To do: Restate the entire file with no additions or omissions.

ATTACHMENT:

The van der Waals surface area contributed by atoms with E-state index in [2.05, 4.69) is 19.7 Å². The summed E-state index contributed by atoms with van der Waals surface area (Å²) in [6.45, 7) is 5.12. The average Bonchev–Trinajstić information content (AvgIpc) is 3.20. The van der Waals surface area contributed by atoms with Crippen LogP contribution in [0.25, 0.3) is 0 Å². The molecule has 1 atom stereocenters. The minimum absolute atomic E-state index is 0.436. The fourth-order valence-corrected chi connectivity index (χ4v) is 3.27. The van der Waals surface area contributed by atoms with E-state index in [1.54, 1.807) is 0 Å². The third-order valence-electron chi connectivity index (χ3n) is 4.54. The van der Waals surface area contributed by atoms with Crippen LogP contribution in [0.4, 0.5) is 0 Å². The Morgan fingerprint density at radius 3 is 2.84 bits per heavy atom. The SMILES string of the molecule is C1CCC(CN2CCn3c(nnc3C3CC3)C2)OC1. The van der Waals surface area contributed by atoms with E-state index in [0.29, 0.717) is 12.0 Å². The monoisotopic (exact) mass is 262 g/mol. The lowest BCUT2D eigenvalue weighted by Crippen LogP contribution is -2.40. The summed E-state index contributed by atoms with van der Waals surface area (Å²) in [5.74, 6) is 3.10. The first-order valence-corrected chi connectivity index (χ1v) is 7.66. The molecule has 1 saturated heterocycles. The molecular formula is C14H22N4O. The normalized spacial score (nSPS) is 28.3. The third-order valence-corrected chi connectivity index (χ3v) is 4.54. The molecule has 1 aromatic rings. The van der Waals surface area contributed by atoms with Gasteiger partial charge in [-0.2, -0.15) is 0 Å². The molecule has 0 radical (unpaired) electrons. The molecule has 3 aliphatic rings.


The van der Waals surface area contributed by atoms with E-state index in [2.05, 4.69) is 19.7 Å². The summed E-state index contributed by atoms with van der Waals surface area (Å²) in [6.45, 7) is 5.12. The average Bonchev–Trinajstić information content (AvgIpc) is 3.20. The van der Waals surface area contributed by atoms with Crippen LogP contribution in [0.25, 0.3) is 0 Å². The molecule has 1 atom stereocenters. The minimum absolute atomic E-state index is 0.436. The fourth-order valence-corrected chi connectivity index (χ4v) is 3.27. The van der Waals surface area contributed by atoms with E-state index in [1.54, 1.807) is 0 Å². The third-order valence-electron chi connectivity index (χ3n) is 4.54. The van der Waals surface area contributed by atoms with Crippen LogP contribution in [0.4, 0.5) is 0 Å². The Morgan fingerprint density at radius 3 is 2.84 bits per heavy atom. The SMILES string of the molecule is C1CCC(CN2CCn3c(nnc3C3CC3)C2)OC1. The van der Waals surface area contributed by atoms with E-state index in [0.29, 0.717) is 12.0 Å². The monoisotopic (exact) mass is 262 g/mol. The lowest BCUT2D eigenvalue weighted by Crippen LogP contribution is -2.40. The summed E-state index contributed by atoms with van der Waals surface area (Å²) in [5.74, 6) is 3.10. The first-order valence-corrected chi connectivity index (χ1v) is 7.66. The molecule has 1 saturated heterocycles. The molecular formula is C14H22N4O. The normalized spacial score (nSPS) is 28.3. The third-order valence-corrected chi connectivity index (χ3v) is 4.54. The molecule has 1 aromatic rings. The van der Waals surface area contributed by atoms with Gasteiger partial charge in [-0.2, -0.15) is 0 Å². The molecule has 0 radical (unpaired) electrons. The molecule has 3 aliphatic rings.